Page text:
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I run a finger along the dusty Jimny and smile.

I already love Milos.

Finished with the rental car business, we are off in minutes. It’s a short drive to the tiny seaside town of Pollonia where we find Melian Boutique Hotel perched on the water with a perfect view of the setting sun.

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The hotel is amazing. Small, intimate, beautiful, it is everything I hoped it would be. We are shown to the rooftop suite where we have a beautiful room and a huge private terrace looking out over the sea.

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Sure, I have been awake for 30-something hours, but I am in heaven….how can I be tired?

We get changed and go in search of our first real meal in Greece (I can’t count the croutons, no matter how good they were). It’s about a 5 minute stroll along the waterfront from Melian to the center of Pollonia where restaurants are scattered about the edge of the bay.

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Armenaki looks good. Okay, it’s literally the first restaurant we come to, but so what. It still looks good.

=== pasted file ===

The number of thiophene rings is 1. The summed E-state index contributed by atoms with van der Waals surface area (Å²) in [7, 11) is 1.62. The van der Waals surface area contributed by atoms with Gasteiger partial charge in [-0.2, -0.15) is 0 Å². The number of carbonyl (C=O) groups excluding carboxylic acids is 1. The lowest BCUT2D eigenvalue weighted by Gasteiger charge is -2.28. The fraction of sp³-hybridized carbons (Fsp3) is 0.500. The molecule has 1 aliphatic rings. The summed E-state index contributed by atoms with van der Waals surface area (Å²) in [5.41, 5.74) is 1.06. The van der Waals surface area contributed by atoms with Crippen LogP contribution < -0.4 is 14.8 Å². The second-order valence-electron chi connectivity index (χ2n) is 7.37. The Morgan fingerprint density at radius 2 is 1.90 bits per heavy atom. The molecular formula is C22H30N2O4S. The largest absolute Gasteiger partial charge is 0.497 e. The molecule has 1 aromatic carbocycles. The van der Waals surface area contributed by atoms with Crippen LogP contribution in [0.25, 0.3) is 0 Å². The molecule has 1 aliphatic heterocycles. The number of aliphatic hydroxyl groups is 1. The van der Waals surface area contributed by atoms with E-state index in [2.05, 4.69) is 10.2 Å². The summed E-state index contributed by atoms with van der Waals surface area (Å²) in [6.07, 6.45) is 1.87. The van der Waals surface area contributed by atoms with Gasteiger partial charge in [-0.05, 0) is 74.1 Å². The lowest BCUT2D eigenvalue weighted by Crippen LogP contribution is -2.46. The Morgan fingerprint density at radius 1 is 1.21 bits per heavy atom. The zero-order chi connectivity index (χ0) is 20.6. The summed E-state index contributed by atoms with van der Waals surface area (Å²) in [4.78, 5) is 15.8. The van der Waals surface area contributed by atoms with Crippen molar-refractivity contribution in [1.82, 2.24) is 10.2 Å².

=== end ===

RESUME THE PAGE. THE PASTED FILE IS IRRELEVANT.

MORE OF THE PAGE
We are seated quickly and are handed menus which have English translations. No grunting and pointing required.

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We order steamed mussels and garlic dip. Matt orders the amberjack and I go for the grilled lobster. These islands are known for their lobster, and I love me some lobster.

“How big?” the waitress asks.

I look at the menu. It is priced per kilo.

Damn metric system.

At one point, when I was in grade school in the 70s, the metric system was familiar for about one month as the US sadly attempted using the system the rest of the world was using. I remember dutifully studying my little wooden ruler, counting the metric increments of an inch. Apparently, it was too hard, and besides, it was unnecessary, as the US already had firmly established a disorganized method that we already knew. So we gave up trying.

Leaving me here at this table in Greece wondering how to order my lobster. I scratch my head and try to use the 7 brain cells that I have left after this long day.

Finally, the waitress takes pity on the dumb American who doesn’t know the metric system, “1/2 kilo?” she asks, “Should be good for you,” she offers.

I smile in thanks and wonder if I just ordered the world’s smallest lobster or the world’s largest.

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No matter. I am in Greece. I am on the beautiful island of Milos. I am with my wonderful husband.

And Milos is for lovers, after all.

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Posted by vicki_h 07:21 Archived in Greece Tagged greece santorini milos folegandros Comments (0)